Wednesday, 22 January 2020

Serial Offender

Readers like books series, which means that publishers like them too. There are of course different types - some feature the same characters in different adventures - a lot of police procedurals follow that pattern. Some have a theme that runs though a set of stories - a family, an organisation, a quest. Sometimes individual books are episodes in an overarching and continuing story, a bit like a TV soap.

The question I'm toying with at the moment is 'How do you decide that this book is going to be part of a series?' As a romance writer who insists on a HEA ending - my hero and heroine have to complete their story and make a commitment to each other - I'm old fashioned, so that tends to be marriage - and so my stories tend to be stand-alones. The first and third options are not really going to be my thing. To tell the truth, as a reader I tend to avoid door number three as well. I don't go for cliff hangers. Which leaves the middle choice. Now that I can do, and will be, when I finally get the academic stuff put to bed, with the Riviera Rogues, which are kind of adventure/mystery romance.

That one began because I really enjoyed spending time with Cassie and Jake, was reluctant to let them go, and the potential of the detective agency which Jake takes over gave me some scope for further stories, each with a new central couple, but with the agency as a background. It gives me a chance for a new love story and to let characters wander through each others stories. I have Nadine and Ryan and Lisa and Mick lined up, with Michelle waiting in the wings for her story.  After that, who knows?

I have an idea that has gelled for a much more romantic series around members of a book group who are starting their own businesses, and lots of ideas for romantic suspense. That plan has an overarching background of a private security agency and sets of books in threes with groups of heroes who work together. I have one that is kind of a stand alone within the series, which I am now wondering might form a line around another theme, probably code breakers of some sort.

All this is very fine. When is someone going to invent the 48 hour day?

Wednesday, 15 January 2020

What's your problem?

Over the holiday I've been doing some writing - pause here for round of applause. This involved going back to the Christmas novel, or novella, not sure which, that has been on the back burner for a while. Which meant I had to re-acquaint myself with the characters. And their problems.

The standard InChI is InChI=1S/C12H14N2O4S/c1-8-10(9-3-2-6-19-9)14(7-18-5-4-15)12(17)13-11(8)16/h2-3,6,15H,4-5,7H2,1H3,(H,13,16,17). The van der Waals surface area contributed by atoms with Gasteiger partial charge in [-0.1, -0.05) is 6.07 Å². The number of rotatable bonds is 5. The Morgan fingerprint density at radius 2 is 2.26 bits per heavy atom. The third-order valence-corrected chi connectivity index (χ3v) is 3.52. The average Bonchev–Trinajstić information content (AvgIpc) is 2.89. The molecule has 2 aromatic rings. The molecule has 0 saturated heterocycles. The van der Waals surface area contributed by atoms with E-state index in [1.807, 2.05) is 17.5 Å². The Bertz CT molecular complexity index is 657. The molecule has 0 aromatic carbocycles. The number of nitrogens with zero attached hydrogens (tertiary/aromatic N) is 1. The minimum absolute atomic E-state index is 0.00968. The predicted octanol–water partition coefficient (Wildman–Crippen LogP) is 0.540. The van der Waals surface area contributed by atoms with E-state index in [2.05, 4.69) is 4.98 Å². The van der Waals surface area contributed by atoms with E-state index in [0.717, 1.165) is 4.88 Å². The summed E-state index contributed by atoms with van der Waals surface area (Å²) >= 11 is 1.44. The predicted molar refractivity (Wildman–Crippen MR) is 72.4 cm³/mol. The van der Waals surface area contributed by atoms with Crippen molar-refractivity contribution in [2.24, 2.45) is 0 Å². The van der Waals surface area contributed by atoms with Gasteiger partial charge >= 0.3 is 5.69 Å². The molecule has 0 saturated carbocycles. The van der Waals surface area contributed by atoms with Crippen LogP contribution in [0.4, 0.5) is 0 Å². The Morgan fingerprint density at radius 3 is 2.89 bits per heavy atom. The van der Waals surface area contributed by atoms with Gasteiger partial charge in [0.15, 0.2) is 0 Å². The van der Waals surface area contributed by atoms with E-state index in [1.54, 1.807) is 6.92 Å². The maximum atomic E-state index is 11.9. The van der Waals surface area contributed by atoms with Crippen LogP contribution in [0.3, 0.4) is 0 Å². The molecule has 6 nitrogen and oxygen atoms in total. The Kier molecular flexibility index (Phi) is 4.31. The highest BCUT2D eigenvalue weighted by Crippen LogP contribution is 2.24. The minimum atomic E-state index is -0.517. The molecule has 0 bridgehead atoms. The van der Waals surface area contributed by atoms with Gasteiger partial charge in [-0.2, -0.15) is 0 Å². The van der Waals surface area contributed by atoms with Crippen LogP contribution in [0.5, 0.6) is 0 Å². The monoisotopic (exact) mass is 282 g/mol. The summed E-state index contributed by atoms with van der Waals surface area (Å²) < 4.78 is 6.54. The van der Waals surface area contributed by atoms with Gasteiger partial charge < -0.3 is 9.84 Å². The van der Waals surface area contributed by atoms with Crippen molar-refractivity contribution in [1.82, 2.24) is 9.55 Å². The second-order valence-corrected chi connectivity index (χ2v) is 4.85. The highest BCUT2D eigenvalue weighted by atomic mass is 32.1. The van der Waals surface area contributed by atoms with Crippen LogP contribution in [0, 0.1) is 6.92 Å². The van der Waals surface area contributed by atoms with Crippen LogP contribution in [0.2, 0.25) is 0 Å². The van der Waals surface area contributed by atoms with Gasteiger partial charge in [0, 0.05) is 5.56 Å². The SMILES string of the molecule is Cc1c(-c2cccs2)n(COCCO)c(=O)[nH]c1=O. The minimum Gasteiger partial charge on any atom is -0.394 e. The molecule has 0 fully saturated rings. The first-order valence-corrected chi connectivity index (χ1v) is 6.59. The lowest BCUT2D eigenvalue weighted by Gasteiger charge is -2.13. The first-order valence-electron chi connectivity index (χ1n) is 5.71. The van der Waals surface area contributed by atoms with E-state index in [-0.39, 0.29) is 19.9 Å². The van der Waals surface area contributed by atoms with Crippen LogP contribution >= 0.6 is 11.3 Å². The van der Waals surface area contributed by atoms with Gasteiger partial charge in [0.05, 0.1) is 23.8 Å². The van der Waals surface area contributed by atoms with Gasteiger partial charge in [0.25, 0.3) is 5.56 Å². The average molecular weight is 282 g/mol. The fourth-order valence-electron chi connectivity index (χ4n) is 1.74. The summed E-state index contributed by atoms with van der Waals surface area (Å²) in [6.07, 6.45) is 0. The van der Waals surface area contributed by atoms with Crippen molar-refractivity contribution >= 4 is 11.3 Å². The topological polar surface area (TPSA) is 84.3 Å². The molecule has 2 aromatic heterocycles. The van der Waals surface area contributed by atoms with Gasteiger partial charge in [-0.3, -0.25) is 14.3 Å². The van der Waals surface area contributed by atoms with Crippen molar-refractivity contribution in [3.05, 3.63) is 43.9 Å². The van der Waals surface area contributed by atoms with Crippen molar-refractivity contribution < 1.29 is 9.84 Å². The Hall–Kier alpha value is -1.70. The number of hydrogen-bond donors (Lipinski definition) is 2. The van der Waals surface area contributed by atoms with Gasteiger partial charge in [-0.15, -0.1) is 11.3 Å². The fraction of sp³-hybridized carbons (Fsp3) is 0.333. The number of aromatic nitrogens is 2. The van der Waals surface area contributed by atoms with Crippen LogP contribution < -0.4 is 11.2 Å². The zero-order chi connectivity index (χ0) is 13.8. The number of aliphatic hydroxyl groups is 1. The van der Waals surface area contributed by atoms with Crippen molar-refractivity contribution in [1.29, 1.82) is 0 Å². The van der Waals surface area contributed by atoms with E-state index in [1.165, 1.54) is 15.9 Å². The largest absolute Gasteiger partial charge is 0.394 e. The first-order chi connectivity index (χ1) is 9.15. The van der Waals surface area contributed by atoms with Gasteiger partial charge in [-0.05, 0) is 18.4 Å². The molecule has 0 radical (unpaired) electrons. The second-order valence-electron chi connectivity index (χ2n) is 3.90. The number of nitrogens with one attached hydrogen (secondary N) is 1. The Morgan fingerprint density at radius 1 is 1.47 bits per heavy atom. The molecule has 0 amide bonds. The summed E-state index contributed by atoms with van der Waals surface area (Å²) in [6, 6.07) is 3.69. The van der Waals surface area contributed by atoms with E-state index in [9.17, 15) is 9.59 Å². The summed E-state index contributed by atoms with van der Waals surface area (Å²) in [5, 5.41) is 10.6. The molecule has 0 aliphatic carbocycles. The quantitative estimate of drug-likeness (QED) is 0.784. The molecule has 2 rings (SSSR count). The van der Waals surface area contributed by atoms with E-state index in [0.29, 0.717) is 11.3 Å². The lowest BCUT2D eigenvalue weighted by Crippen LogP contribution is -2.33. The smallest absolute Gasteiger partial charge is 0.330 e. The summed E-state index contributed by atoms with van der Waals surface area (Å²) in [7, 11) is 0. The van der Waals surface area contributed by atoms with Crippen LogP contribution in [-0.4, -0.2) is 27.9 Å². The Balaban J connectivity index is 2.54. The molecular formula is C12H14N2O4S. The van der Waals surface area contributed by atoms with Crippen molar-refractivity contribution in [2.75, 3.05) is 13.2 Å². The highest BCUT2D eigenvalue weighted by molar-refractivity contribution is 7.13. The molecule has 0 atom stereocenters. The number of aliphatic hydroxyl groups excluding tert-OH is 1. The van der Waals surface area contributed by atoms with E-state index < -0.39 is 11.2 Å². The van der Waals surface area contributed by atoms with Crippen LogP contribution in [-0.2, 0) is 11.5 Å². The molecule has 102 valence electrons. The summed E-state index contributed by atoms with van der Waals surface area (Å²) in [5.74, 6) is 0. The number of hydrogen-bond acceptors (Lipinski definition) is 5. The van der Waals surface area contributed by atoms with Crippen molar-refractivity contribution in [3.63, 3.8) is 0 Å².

I was motoring along, unfolding some of the plot, which was fine, when I came to a stop. Hang on a minute - remember this is a romance! Now that he's stopped thinking she is one of the bad guys and she's stopped thinking he is remote and stand offish, isn't it about time hero and heroine spent some quality time together?

The only one who was going to give them that quality time was me - and I had the backdrop of the French Riviera to do it in, so there was no excuse for getting on with it. But I needed to get back under the skin of the characters to make it happen.

This meant I spent a happy morning excavating family trees, reacquainting myself with the things in their backgrounds that have made them who they are and how that will bring them together. In other words figuring out their problems. And how to resolve them. Wheels within wheels, because they still have to sort out the crime caper I have dumped them into as well.

It's complicated stuff, this writing lark. 

Monday, 6 January 2020

Promises, promises

As regular readers know. I don't really do New Year resolutions. 2020 has also started rather inauspiciously, as I have been stuck down by a rather nasty lurgy, which has taken a while to shake off. I'm still not functioning on all cylinders, but getting there. As a consequence I have done a lot of reading and sleeping, but I have done some work too, and the Christmas Riviera Rouges has gained some pages. I'm not yet sure if it will be Rogue 2.5 or Rogue 3 - depends how long it ends up. It was going to be a novella, but now I'm not so sure ...

Now that the holidays are over, I am also back doing corrections and final proofing for the PhD, which will be getting priority for the next few weeks, so the writing will be on the back burner again.

So - no resolutions, but a few promises to myself - that once the academic stuff is finally done, there will be writing - lots of it, I hope. Also some location visiting. And won't that be fun.


Wednesday, 1 January 2020

Happy New Year

Best Year Ever?

I hope so. I have lots of new books pestering me to be written. All I have to do is get on with it.

Happy New Year, everyone. 

Wednesday, 25 December 2019

Season's Greetings

Wishing everyone a Happy and Peaceful Christmas, with lots of books and time to read. 

I will be writing, so with luck you might be reading the results next Christmas.

Wednesday, 18 December 2019

Writing for Christmas